The argument over whether the world’s oil and natural gas supplies are peaking/have peaked is metaphysical, says Matthew R. Simmons chairman of Houston-based Simmons & Co. International. And Simmons comes down distinctly on the side of the pessimists.
“Hunches, opinions and hopes prop up the peak oil scoffers,” he says. And “fuzzy, unreliable proven reserve data make the pessimistic scientist’s work hard to understand.”
Oil in the United States peaked in 1970 and gas in 1973, and the 1970s peaking of natural gas was missed for more than three decades, Simmons maintains. In 2000, a study by the National Petroleum Council said that gas supply can easily grow, but in 2003 the NPC assessment was that, in Simmons’ words, “gas supply can stay flat.”
And 2005 was “the year of the crow” in the energy patch. “Nothing good happened to energy.” Exploration success was “dismal;” cost overruns were “astonishing; people, rigs, refineries were in short supply, not to mention the devastation caused to industry capacity by hurricanes Katrina and Rita. One of the biggest shocks to the industry in 2005 — one that should have been anticipated, in Simmons’ view — has been China and its burgeoning demand for energy. “China was the big surprise; we didn’t see China coming.”
Natural gas is at “far worse risk” than oil, Simmons told attendees at Deloitte’s 2005 Oil & Gas Conference in Houston this week. He asserts that too many key gas production areas have passed peak supply and that most “stranded” gas has never been discovered. Add to this the fact that gas reserves deplete faster than oil.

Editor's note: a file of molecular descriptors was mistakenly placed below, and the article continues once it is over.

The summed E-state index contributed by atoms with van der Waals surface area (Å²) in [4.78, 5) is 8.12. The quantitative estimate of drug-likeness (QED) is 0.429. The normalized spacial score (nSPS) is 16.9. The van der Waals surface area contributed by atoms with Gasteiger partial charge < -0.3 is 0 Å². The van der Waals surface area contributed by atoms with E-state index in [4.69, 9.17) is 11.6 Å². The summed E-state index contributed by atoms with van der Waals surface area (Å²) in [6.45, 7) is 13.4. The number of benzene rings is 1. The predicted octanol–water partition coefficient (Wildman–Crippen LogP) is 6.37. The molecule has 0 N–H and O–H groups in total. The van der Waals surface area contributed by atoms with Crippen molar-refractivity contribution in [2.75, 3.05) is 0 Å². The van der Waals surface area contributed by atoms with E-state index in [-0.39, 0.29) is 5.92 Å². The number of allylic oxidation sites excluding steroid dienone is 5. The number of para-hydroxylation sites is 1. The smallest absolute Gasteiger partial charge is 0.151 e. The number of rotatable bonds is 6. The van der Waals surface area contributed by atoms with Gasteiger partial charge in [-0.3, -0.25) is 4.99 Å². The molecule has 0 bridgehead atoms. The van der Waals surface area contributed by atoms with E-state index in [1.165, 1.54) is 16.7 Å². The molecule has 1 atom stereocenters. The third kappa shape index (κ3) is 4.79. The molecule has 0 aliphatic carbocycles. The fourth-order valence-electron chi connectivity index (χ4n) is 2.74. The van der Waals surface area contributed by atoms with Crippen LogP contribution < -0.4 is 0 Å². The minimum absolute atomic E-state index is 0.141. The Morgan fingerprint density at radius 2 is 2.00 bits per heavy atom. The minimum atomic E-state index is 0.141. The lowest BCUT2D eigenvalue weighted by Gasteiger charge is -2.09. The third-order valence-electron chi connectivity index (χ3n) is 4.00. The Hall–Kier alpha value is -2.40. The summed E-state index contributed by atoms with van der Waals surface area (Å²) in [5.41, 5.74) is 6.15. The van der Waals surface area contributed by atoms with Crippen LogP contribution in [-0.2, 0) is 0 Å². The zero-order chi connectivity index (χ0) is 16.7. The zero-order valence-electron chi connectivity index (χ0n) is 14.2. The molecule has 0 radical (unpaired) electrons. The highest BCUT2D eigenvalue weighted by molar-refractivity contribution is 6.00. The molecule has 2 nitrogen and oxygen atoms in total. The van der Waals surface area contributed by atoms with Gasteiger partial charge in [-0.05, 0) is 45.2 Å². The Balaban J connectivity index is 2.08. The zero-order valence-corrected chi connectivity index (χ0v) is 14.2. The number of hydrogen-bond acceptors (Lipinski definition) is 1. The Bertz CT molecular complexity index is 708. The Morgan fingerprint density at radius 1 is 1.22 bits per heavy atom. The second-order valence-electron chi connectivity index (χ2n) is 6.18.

Simmons believes that even the growth of coal supplies is limited. High-quality black coal is becoming scarce and lower BTU brown coal is the next generation supply. He notes that figures for proven coal reserves don’t make a distinction for the quality of coal available and that most reserves are volumetric estimates. He says that nuclear power needs “a big comeback” and that renewables such as wind, solar, geothermal, waste and hydro all work. Oil should be used as a transportation fuel and petrochemical feedstock while natural gas is “the world’s best heat source.”
Any cure for the nation’s and the world’s energy woes is a long way off. However, Simmons, the author of “Twilight in the Desert: The Coming Oil Shock and the World Economy,” says a good place to start is with transportation. Move more goods by train and boat and fewer by long-distance trucking. Workers’ commutes should be shortened or eliminated through telecommuting. There should be a reduction in the amount of imported food with more supplies grown domestically. The same is true for manufacturing, with more goods being produced closer to where they are used/consumed.
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